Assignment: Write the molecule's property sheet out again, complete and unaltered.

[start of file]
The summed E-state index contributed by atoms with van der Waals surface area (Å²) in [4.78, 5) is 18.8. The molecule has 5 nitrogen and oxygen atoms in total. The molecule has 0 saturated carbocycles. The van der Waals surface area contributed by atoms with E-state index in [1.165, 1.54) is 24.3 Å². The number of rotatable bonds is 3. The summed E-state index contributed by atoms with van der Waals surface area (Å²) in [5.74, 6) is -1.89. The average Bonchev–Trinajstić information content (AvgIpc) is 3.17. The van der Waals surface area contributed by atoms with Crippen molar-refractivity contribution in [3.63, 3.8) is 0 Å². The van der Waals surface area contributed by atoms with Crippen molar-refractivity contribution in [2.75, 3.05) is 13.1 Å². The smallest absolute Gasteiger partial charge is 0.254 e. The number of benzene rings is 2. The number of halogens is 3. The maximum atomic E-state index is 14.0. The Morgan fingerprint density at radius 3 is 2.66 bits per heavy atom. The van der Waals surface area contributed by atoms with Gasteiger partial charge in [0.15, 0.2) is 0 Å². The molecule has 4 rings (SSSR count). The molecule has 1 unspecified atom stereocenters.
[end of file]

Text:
The summed E-state index contributed by atoms with van der Waals surface area (Å²) in [4.78, 5) is 18.8. The molecule has 5 nitrogen and oxygen atoms in total. The molecule has 0 saturated carbocycles. The van der Waals surface area contributed by atoms with E-state index in [1.165, 1.54) is 24.3 Å². The number of rotatable bonds is 3. The summed E-state index contributed by atoms with van der Waals surface area (Å²) in [5.74, 6) is -1.89. The average Bonchev–Trinajstić information content (AvgIpc) is 3.17. The van der Waals surface area contributed by atoms with Crippen molar-refractivity contribution in [3.63, 3.8) is 0 Å². The van der Waals surface area contributed by atoms with Crippen molar-refractivity contribution in [2.75, 3.05) is 13.1 Å². The smallest absolute Gasteiger partial charge is 0.254 e. The number of benzene rings is 2. The number of halogens is 3. The maximum atomic E-state index is 14.0. The Morgan fingerprint density at radius 3 is 2.66 bits per heavy atom. The van der Waals surface area contributed by atoms with Gasteiger partial charge in [0.15, 0.2) is 0 Å². The molecule has 4 rings (SSSR count). The molecule has 1 unspecified atom stereocenters.